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Their Views

High Court ruling a win for free speech

Depending on who you listen to, the U.S. Supreme Court’s recent 5-4 McCutcheon v. FEC decision on campaign finance laws is either a resounding victory for free speech or the end of democracy as we know it. The truth is probably somewhere in between, though we think it is much closer to the former.

Keeping the terrorists out

Factions among and within the right and left disagree about immigration, but nearly all Americans can agree that foreign terrorist shouldn’t step foot on our shores. Thanks to Rep. Doug Lamborn and Sen. Ted Cruz, Iran won’t be shipping a former hostage taker to the United States to serve as that country’s ambassador to the United Nations.

A counter for hysterics in Michigan

DETROIT — Robert Griffin, now 90, who rose to be second in the Republican U.S. Senate leadership, was defeated in 1978. Since then, only one Michigan Republican, Spencer Abraham in 1994, has been elected to the Senate and for only one term. Evidence former Michigan Secretary of State Terri Lynn Land might end this GOP drought is that Democrats are attacking her for opposing “preventive health care.”

Data release welcomed

Federal officials released a huge trove of data Wednesday that shows what Medicare paid to more than 880,000 doctors and other health care providers nationwide. There were some eye-popping stats:

Health care nightmares

When it comes to health reform, Republicans suffer from delusions of disaster. They know, just know, that the Affordable Care Act is doomed to utter failure, so failure is what they see, never mind the facts on the ground.

Solution in search of a problem

Is America fundamentally hostile to women? It’s a notion that seems difficult to reconcile with the reality we see around us. In the March jobs report, for instance, women and men had exactly the same unemployment rates. Women substantially outnumber men on American college campuses. And, with 63.7 percent of women voting in the 2012 presidential election (as opposed to 59.7 percent of men), it’s not as if they’re being shut out of the political process.

Bottom dollar

The earned-income tax credit is one of the government’s most effective poverty-fighting, work-encouraging tools. The program pays low-income employees a wage supplement, in the form of a tax credit, that can be worth more than $6,000 a year to a family with three or more children. The EITC has offset higher Social Security taxes and the minimum wage’s erosion by inflation in recent years.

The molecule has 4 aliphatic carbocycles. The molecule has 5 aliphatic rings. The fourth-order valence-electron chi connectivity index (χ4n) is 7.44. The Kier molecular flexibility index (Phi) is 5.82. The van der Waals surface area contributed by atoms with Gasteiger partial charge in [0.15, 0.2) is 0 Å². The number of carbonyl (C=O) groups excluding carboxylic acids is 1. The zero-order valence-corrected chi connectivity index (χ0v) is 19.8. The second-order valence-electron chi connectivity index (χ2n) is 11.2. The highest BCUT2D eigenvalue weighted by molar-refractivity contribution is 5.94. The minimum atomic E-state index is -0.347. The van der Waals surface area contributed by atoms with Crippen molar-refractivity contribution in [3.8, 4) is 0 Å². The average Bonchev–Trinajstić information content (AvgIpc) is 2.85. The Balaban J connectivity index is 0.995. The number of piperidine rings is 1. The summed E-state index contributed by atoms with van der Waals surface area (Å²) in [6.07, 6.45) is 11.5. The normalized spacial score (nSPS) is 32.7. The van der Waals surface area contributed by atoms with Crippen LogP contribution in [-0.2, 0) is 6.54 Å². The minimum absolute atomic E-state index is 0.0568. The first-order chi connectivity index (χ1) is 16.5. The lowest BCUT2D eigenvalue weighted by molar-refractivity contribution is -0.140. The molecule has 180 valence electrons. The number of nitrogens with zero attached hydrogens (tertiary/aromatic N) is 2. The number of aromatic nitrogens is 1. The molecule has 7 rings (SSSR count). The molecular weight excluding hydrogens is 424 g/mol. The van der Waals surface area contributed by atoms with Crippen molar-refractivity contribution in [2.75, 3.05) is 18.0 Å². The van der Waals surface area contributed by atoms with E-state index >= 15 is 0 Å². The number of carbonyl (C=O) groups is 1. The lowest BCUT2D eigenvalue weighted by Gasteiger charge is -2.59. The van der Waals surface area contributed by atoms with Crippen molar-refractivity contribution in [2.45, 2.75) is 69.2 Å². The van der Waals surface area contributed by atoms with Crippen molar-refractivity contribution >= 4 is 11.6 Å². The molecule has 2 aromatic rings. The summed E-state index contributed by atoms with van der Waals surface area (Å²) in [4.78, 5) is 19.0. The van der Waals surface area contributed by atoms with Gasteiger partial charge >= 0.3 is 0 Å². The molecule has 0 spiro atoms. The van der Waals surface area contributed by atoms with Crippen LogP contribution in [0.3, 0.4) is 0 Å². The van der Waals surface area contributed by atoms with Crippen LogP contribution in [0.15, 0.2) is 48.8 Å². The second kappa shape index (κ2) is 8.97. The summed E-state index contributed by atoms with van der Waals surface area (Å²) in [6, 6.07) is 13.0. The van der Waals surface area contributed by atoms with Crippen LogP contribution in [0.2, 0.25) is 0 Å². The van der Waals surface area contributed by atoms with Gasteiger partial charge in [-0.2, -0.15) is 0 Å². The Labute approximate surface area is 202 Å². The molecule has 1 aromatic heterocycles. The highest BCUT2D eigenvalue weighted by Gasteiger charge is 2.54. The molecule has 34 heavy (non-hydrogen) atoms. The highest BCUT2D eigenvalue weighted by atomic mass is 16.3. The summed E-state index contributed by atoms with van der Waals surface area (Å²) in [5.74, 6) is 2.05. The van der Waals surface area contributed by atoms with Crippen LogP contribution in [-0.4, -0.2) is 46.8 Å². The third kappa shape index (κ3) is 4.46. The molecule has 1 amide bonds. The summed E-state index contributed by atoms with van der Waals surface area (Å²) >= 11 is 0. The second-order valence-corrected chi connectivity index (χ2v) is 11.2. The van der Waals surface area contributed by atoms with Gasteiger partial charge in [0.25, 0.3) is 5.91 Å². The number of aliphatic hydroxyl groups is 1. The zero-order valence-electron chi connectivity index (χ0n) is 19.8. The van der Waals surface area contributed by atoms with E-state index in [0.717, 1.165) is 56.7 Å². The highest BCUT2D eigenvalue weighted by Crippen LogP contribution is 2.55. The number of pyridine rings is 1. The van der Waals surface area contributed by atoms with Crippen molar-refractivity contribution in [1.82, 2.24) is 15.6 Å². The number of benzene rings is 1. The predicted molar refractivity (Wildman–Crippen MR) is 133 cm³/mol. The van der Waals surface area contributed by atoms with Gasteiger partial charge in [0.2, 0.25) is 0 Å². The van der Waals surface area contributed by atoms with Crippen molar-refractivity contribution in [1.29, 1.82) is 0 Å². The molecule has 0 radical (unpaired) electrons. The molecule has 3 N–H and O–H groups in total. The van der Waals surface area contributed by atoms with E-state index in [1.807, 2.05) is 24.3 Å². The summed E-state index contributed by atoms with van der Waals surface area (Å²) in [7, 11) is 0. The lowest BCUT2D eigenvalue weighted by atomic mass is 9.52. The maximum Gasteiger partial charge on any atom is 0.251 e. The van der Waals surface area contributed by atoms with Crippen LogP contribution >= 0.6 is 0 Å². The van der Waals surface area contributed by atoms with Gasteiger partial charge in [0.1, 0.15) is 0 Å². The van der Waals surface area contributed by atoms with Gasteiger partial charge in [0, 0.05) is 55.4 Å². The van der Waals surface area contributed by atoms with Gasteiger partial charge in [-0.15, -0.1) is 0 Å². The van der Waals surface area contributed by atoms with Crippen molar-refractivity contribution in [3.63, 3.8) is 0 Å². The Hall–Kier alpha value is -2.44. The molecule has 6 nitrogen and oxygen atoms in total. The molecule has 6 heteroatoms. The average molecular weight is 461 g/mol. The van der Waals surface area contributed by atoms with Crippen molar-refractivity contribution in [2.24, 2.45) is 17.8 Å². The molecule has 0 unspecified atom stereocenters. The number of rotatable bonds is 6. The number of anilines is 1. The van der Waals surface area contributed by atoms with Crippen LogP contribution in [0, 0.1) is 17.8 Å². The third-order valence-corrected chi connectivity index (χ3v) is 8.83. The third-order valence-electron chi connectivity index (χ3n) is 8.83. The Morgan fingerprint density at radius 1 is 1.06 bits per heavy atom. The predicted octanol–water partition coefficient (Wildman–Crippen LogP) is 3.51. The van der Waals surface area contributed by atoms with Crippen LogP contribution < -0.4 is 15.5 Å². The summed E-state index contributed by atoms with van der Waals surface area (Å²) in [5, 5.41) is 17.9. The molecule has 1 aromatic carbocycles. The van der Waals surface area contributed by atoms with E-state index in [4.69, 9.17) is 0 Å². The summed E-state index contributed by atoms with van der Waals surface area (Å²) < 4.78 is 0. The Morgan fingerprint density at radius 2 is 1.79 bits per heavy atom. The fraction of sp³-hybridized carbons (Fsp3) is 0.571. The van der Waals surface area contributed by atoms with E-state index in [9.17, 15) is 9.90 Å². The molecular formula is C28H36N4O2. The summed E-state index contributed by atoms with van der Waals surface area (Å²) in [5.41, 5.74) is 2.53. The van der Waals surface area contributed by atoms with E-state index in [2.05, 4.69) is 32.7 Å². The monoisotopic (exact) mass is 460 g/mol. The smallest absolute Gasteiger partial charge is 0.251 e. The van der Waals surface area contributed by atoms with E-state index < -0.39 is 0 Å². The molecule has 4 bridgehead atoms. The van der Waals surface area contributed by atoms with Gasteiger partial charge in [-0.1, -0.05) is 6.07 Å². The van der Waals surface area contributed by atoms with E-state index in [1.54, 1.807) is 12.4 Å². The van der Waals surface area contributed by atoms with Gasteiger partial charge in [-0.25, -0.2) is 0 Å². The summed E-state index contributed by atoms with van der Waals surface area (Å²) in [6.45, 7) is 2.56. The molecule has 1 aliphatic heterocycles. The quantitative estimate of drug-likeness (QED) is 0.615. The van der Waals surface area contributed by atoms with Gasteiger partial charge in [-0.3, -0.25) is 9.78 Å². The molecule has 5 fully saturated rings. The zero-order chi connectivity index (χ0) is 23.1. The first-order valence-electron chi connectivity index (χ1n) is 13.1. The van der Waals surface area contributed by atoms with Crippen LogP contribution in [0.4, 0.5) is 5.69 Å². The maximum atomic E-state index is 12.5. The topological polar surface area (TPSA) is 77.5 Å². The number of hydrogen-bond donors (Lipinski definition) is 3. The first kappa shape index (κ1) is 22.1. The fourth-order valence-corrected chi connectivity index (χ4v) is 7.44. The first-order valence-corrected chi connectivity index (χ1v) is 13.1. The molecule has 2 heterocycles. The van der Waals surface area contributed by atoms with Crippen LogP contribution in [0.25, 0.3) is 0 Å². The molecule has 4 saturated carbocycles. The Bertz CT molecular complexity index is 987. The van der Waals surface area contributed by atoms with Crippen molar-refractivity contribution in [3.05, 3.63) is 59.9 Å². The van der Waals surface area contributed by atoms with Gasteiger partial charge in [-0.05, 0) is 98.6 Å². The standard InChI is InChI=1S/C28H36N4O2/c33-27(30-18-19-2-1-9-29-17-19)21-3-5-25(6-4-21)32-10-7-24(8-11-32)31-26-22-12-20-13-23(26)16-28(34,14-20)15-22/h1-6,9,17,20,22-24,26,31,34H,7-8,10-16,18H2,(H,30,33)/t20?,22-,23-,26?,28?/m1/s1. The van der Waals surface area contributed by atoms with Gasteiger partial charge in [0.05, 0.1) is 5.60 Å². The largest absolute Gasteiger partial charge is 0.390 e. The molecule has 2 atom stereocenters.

Jeb Bush’s challenge

WASHINGTON — The human kindling that makes up the flammable Republican base may soon burst into flames, again. Portions of that excitable cohort are looking — some with fawn-like eyes filled with hurt, others with sparks shooting from eyes narrowed like gun slits — askance at other Republicans urging Jeb Bush to seek the 2016 presidential nomination.

Mystery of the air continues to linger

Sometimes it’s easier to just cite a convenient explanation and stamp “Closed” on the case file. That happened this week, on a vastly larger scale, with the baffling disappearance of Malaysia Airlines Flight 370. The Malaysian government announced Monday the plane and the 239 people on board had plunged into the southern Indian Ocean — even though there wasn’t a smidgen of physical evidence that had actually happened.

General Motors, regulator should face tough scrutiny

General Motors knew about the faulty ignition switches in its small cars for more than a decade, yet only issued a recall last month. Twelve deaths have been tied to the defect — a number that likely will grow — and both the automaker and federal regulators who missed the problem need to explain what happened.

Shrinking hopes

Joseph Napolitan, who essentially created the profession of campaign consultant and who passed away this past December, was a wise man. He used to tell Democratic candidates and officeholders he counseled “to never underestimate the intelligence of the voters, nor overestimate the amount of knowledge at their disposal.” His point was that it was the candidate’s and the campaign’s responsibility to inform and educate voters and that if by election day, “the voters still do not understand what the candidate is trying to tell them, then it is the candidate’s fault — not the voters.’ ” That is as true today as it was when Napolitan wrote it more than 50 years ago.

Jobs and skills and zombies

A few months ago, Jamie Dimon, the chief executive of JPMorgan Chase, and Marlene Seltzer, the chief executive of Jobs for the Future, published an article in Politico titled “Closing the Skills Gap.” They began portentously: “Today, nearly 11 million Americans are unemployed. Yet, at the same time, 4 million jobs sit unfilled” — supposedly demonstrating “the gulf between the skills job seekers currently have and the skills employers need.”

In contraception challenge, are employees people? Or just bosses?

A year ago, for the fifth straight year, Hobby Lobby Stores Inc. raised wages for its full-time hourly employees. They’re now paid $14 an hour. The hourly wage for part-time employees was increased to $9.50, but David Green, the Oklahoma City-based arts-and-crafts chain’s founder and CEO, has said the “lion’s share” of his nearly 18,000 employees work full time.